Maple trees are widely planted and much beloved landscape trees in the United States, and there are multiple types. After going to the trouble of planting and caring for a maple (Acer spp.), you want to immediately address any disease or problems your tree may have, whatever its variety. If unchecked, disease can result in defoliation, dieback, and even death. White spots on a maple tree can indicate an insect infestation or a fungal disease or may indicate no problem at all.
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1. Cottony Maple Scale
An insect known as cottony maple scale can target silver maple trees (A. saccharinum), although other maple trees can also attract these small scales. Your first indication of cotton maple scale is likely to be white cottonlike egg sacs attached to branches, produced by female scales. If there are multiple sacs, they may resemble popcorn.
The eggs hatch in early July, and the young scale nymphs begin feeding off the leaves' undersides. The scales excrete a sugary substance called honeydew, which drops onto the branches and leaves below. One indication that you have a cottony maple scale infestation is if leaves, plants, or other objects beneath the tree are covered with a sticky substance. This is sometimes also accompanied by a black sooty mold.
Experts recommend that you take no action if you suspect cottony maple scale, as these insects are usually controlled by natural predators.
2. Eutypella Canker Fungus
Sometimes, a canker forms in an area that has been pruned or cut. If you dislodge the bark a bit and see white or tan fungal mats, you'll know your tree has developed eutypella canker. This is a fungus (Eutypella parasitica) to which black maple (A. nigrum), Norway maple (A. platanoides), red maple (A. rubrum), sugar maple (A. saccharum), and silver maple are susceptible.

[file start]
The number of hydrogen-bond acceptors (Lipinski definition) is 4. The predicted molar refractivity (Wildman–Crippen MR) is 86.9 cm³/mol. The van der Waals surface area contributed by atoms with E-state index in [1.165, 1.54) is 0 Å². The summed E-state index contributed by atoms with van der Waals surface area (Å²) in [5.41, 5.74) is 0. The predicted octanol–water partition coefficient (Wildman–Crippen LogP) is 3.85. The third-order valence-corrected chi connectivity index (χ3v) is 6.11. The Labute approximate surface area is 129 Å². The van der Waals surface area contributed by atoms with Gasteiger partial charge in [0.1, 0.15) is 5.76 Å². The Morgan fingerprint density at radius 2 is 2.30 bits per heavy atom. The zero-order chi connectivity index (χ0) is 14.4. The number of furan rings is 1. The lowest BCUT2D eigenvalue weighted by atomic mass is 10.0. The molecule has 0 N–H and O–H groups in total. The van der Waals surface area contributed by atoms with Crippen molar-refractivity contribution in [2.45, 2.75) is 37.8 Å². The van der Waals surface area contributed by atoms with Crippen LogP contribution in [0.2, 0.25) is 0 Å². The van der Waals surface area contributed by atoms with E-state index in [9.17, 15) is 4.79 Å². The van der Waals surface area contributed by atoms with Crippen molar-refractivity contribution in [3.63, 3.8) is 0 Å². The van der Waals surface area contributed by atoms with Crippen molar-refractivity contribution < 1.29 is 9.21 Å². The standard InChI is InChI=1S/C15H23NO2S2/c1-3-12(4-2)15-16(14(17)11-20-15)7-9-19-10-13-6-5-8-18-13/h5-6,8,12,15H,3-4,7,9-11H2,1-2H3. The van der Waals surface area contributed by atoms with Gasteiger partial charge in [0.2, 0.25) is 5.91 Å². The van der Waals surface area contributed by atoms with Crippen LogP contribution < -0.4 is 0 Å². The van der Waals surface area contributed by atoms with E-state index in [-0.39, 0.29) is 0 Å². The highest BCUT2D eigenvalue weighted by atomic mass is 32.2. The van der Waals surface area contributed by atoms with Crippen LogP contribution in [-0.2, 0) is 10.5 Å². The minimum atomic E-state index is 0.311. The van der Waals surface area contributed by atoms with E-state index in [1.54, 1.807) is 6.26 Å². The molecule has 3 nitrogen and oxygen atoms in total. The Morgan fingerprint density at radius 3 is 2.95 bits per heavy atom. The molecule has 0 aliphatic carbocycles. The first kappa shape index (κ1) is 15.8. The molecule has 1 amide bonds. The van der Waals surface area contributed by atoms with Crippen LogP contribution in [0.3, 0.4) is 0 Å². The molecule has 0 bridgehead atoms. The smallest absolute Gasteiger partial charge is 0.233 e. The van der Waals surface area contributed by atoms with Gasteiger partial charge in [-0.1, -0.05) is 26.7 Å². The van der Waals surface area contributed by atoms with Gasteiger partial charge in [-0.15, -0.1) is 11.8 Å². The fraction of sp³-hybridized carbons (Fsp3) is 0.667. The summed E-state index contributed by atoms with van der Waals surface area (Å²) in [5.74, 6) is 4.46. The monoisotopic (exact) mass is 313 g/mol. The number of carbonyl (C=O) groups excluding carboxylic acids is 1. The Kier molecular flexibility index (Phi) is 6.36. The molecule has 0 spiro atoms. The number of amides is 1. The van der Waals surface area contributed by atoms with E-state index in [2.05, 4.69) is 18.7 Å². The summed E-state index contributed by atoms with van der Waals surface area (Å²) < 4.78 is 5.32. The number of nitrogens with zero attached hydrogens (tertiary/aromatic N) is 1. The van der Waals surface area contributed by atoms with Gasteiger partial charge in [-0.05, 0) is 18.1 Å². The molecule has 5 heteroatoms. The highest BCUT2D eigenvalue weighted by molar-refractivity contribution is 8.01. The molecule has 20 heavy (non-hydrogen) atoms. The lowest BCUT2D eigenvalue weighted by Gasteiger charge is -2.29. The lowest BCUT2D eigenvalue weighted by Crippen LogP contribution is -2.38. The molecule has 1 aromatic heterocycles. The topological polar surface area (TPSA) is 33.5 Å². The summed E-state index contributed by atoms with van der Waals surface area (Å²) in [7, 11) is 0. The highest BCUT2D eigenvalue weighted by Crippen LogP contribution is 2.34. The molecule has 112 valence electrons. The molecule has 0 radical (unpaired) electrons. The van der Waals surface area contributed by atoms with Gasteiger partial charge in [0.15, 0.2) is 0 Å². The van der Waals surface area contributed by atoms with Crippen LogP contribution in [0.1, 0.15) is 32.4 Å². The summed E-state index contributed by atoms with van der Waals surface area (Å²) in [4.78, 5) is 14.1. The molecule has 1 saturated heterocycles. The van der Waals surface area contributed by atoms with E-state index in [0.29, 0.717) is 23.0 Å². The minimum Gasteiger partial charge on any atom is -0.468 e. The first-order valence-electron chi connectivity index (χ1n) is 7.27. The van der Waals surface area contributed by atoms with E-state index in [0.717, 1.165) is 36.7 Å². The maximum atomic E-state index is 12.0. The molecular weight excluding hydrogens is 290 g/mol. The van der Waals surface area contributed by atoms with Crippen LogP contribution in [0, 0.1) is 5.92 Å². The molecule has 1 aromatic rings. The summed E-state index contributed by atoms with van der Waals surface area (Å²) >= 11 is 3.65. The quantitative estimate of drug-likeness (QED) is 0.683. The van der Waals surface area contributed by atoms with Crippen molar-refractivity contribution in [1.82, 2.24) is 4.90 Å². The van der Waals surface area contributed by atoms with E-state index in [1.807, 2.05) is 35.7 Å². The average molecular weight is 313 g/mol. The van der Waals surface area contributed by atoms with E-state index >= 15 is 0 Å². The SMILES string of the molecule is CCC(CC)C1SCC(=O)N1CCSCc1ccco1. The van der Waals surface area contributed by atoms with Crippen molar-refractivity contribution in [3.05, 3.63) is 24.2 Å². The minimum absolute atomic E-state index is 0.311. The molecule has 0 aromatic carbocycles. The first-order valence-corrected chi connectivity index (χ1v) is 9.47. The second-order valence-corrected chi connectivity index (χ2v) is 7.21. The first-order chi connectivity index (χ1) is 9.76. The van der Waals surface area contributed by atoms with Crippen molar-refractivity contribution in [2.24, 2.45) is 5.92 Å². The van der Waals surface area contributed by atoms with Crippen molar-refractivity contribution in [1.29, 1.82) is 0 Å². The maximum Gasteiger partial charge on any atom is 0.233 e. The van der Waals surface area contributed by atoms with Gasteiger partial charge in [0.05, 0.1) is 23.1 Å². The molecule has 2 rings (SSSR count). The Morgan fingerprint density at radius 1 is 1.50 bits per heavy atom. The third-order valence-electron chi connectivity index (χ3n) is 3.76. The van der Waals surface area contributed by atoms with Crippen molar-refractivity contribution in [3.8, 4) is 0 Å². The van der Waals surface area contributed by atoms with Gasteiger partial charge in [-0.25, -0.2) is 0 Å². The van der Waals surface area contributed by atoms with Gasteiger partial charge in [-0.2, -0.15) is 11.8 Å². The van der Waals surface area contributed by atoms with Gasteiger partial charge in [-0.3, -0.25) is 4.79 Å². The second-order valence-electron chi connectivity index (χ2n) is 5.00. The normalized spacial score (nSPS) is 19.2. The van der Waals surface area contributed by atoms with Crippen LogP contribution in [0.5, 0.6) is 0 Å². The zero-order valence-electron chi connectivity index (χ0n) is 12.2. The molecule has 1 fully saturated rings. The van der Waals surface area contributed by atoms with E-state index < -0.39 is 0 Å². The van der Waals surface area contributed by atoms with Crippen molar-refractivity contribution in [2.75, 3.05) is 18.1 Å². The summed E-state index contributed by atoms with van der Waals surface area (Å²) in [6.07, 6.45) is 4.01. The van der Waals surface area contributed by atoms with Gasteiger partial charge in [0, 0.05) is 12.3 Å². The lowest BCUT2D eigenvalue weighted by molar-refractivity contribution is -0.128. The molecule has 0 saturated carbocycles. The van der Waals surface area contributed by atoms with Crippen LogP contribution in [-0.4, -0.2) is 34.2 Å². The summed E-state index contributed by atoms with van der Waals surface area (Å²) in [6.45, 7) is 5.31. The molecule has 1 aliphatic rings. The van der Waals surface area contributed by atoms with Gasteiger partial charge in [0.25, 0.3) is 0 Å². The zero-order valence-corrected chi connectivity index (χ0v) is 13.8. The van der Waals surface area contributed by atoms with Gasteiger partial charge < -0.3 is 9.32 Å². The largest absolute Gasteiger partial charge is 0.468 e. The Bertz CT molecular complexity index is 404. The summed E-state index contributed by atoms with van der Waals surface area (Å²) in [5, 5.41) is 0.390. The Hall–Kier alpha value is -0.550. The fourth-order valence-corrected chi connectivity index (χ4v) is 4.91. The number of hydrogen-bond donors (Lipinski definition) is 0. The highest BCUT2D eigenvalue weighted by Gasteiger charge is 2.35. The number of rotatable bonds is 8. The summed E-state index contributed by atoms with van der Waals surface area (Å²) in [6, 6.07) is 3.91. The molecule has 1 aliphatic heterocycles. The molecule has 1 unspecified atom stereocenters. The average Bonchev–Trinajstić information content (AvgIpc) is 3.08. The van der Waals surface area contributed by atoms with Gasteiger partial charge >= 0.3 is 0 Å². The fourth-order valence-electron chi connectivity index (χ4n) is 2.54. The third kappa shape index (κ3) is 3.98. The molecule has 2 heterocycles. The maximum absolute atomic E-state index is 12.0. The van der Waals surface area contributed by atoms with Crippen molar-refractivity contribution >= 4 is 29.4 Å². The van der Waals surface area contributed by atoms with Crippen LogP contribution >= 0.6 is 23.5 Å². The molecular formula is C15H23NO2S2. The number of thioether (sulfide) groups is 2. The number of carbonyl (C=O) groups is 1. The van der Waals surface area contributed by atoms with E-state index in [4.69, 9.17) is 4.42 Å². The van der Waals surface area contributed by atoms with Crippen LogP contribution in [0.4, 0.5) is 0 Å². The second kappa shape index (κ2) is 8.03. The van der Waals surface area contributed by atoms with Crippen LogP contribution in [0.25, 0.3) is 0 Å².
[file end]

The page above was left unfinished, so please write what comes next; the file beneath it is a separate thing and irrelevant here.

The edges of the canker may be sunken or flat, and over time, the bark covering it will slough off. Cankers are very slow-growing but can reach 5 feet across. If left unchecked, the fungus will kill the tree's phloem (vascular cells that transport nutrients) and the cambium (young, undeveloped vascular cells). Eventually, it will affect the sapwood itself, causing wide-ranging decay until the tree is weakened and may topple in a high wind.
To avoid developing eutypella canker, practice good pruning technique by cutting close to but not into a branch collar. Further, avoid leaving a stub through which the fungus can enter. If you see a canker forming, use sharp, sanitized pruning shears to cut off the infected branch and dispose of it by burning or burial. If the canker is on the trunk itself, you can't do much about it; just monitor it to ensure that the tree does not become weakened enough to be a danger.
3. Slime Flux or Bacterial Wetwood
Several types of hardwood trees, including maples, can develop bacterial wetwood, also called slime flux. The tree bleeds and oozes a slimy fluid that when dry appears pale yellowish on the bark.
This kind of fungus enters the tree through a cut or wound anywhere on the trunk, roots, or branches and is more common during drought. This disease cannot be cured, but you can prevent it with proper pruning practices.
4. Lichens May Be the Culprit
Lichens grow on many types of hardwood trees, creating white bands across the bark or flaky white or yellow lesions. Part fungus, part alga, lichens are more likely to grow on bark in a sunny location, unlike moss, which prefers shade.
Lichens are harmless, as they just grow on the tree and do not enter its structure. You might notice lichens on both young, healthy trees and older trees in decline, but there is no need to take any action.